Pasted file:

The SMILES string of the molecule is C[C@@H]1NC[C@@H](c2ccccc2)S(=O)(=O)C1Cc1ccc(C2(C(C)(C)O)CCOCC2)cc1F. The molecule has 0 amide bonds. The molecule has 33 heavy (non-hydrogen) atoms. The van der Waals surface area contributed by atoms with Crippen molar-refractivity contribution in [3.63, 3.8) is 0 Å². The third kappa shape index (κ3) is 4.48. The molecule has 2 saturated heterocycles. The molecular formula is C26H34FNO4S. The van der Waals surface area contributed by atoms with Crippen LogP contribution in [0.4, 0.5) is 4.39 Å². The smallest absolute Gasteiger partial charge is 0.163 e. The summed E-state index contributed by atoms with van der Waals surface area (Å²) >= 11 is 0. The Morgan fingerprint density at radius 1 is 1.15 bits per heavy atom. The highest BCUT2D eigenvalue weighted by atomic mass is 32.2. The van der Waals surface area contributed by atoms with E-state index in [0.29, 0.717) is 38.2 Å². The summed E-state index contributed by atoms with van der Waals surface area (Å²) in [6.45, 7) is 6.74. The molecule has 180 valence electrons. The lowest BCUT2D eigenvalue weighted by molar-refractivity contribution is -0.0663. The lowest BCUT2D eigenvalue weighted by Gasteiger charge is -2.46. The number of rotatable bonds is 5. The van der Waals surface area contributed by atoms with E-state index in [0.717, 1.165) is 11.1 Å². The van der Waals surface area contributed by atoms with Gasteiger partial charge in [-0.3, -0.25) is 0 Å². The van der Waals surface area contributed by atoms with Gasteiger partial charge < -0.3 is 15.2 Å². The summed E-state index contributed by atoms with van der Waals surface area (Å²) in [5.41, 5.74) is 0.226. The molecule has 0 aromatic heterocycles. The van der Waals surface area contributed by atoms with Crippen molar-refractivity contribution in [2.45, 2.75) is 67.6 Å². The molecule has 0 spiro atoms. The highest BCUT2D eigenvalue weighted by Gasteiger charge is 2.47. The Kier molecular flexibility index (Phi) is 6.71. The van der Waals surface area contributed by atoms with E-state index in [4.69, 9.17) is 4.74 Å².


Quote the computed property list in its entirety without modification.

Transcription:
The SMILES string of the molecule is C[C@@H]1NC[C@@H](c2ccccc2)S(=O)(=O)C1Cc1ccc(C2(C(C)(C)O)CCOCC2)cc1F. The molecule has 0 amide bonds. The molecule has 33 heavy (non-hydrogen) atoms. The van der Waals surface area contributed by atoms with Crippen molar-refractivity contribution in [3.63, 3.8) is 0 Å². The third kappa shape index (κ3) is 4.48. The molecule has 2 saturated heterocycles. The molecular formula is C26H34FNO4S. The van der Waals surface area contributed by atoms with Crippen LogP contribution in [0.4, 0.5) is 4.39 Å². The smallest absolute Gasteiger partial charge is 0.163 e. The summed E-state index contributed by atoms with van der Waals surface area (Å²) >= 11 is 0. The Morgan fingerprint density at radius 1 is 1.15 bits per heavy atom. The highest BCUT2D eigenvalue weighted by atomic mass is 32.2. The van der Waals surface area contributed by atoms with E-state index in [0.29, 0.717) is 38.2 Å². The summed E-state index contributed by atoms with van der Waals surface area (Å²) in [6.45, 7) is 6.74. The molecule has 180 valence electrons. The lowest BCUT2D eigenvalue weighted by molar-refractivity contribution is -0.0663. The lowest BCUT2D eigenvalue weighted by Gasteiger charge is -2.46. The number of rotatable bonds is 5. The van der Waals surface area contributed by atoms with E-state index in [0.717, 1.165) is 11.1 Å². The van der Waals surface area contributed by atoms with Gasteiger partial charge in [-0.3, -0.25) is 0 Å². The van der Waals surface area contributed by atoms with Gasteiger partial charge < -0.3 is 15.2 Å². The summed E-state index contributed by atoms with van der Waals surface area (Å²) in [5.41, 5.74) is 0.226. The molecule has 0 aromatic heterocycles. The van der Waals surface area contributed by atoms with Crippen molar-refractivity contribution in [2.45, 2.75) is 67.6 Å². The molecule has 0 spiro atoms. The highest BCUT2D eigenvalue weighted by Gasteiger charge is 2.47. The Kier molecular flexibility index (Phi) is 6.71. The van der Waals surface area contributed by atoms with E-state index in [4.69, 9.17) is 4.74 Å².